The recent miniaturization and increased complexity of electrical devices have increased the influence of impurities on device performance, especially the influence of small conductive particles with a size on the order of micrometers. Therefore, the inspection of devices during the manufacturing process has become important. In this study, changes in the resonance properties of a microwave cavity were used to detect a metal particle. The decrease in the resonant frequency for a 100-μm stainless steel sphere was about 0.1 MHz, which was less than 1 ppm of the resonant frequency used. This frequency change is too small to detect directly in the output of a particle detector. Transmission measurements (the scattering parameter S21) at a frequency that was a few megahertz higher than the resonant frequency where the S21 changes sharply were used to magnify signal changes resulting from the introduction of a small conductive particle. A resonant frequency of 13.3 GHz and a frequency 3 MHz higher were chosen for obtaining measurements in the present study. By applying a filtering technique, it was shown that the minimum detectable sphere size is around 50 μm. This sensitivity was experimentally shown to be uneven along the long axis of the cavity. The unevenness was related to the electrical field strength of the standing wave at the resonant frequency. For practical industrial inspection of devices, multiple frequencies should be employed in view of the present discussion.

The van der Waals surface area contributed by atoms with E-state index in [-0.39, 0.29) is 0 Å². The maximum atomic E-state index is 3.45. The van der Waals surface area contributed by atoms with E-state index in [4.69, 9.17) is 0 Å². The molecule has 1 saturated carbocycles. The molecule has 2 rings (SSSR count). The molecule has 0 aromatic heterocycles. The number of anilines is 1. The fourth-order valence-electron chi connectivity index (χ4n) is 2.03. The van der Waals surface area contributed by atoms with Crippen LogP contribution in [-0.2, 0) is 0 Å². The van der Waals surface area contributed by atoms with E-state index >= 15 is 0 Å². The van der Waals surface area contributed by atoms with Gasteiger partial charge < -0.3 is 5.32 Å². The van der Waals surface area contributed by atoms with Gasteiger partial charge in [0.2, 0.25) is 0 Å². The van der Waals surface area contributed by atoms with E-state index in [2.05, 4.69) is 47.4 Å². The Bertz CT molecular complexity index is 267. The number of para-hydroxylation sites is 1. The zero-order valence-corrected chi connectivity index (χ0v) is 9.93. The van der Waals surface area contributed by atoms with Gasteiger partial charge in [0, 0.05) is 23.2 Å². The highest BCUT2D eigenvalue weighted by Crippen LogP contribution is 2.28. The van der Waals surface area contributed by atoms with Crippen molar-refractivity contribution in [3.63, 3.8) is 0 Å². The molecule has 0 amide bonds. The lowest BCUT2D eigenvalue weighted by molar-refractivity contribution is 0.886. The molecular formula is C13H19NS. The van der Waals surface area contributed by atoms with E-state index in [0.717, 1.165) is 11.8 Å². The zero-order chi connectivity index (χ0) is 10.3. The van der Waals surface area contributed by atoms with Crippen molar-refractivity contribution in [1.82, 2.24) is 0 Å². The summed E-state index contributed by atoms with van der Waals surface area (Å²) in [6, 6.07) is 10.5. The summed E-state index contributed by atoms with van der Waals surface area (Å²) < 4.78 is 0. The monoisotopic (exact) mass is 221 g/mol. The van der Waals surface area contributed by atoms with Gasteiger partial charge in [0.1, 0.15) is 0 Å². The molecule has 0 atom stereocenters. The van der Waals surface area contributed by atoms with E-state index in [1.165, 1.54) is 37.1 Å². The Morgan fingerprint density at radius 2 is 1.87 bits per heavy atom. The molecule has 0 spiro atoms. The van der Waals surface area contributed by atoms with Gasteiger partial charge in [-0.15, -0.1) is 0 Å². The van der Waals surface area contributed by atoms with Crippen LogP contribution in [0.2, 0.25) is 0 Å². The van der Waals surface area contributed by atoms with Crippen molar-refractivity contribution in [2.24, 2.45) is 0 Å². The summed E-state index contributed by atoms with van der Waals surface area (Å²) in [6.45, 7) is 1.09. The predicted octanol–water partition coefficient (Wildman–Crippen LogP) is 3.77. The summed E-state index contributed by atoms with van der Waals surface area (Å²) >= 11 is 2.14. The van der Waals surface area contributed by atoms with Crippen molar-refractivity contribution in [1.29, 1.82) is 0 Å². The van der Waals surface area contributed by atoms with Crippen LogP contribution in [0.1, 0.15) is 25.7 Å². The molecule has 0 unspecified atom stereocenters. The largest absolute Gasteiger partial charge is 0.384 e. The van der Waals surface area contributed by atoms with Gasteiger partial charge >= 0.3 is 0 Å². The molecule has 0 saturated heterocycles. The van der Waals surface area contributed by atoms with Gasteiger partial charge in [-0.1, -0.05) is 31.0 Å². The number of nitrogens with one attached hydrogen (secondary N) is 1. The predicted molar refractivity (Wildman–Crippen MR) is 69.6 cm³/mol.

|Number of pages||7|
|Journal||Electrical Engineering in Japan (English translation of Denki Gakkai Ronbunshi)|
|Publication status||Published - Jan 1 2014|
All Science Journal Classification (ASJC) codes
- Energy Engineering and Power Technology
- Electrical and Electronic Engineering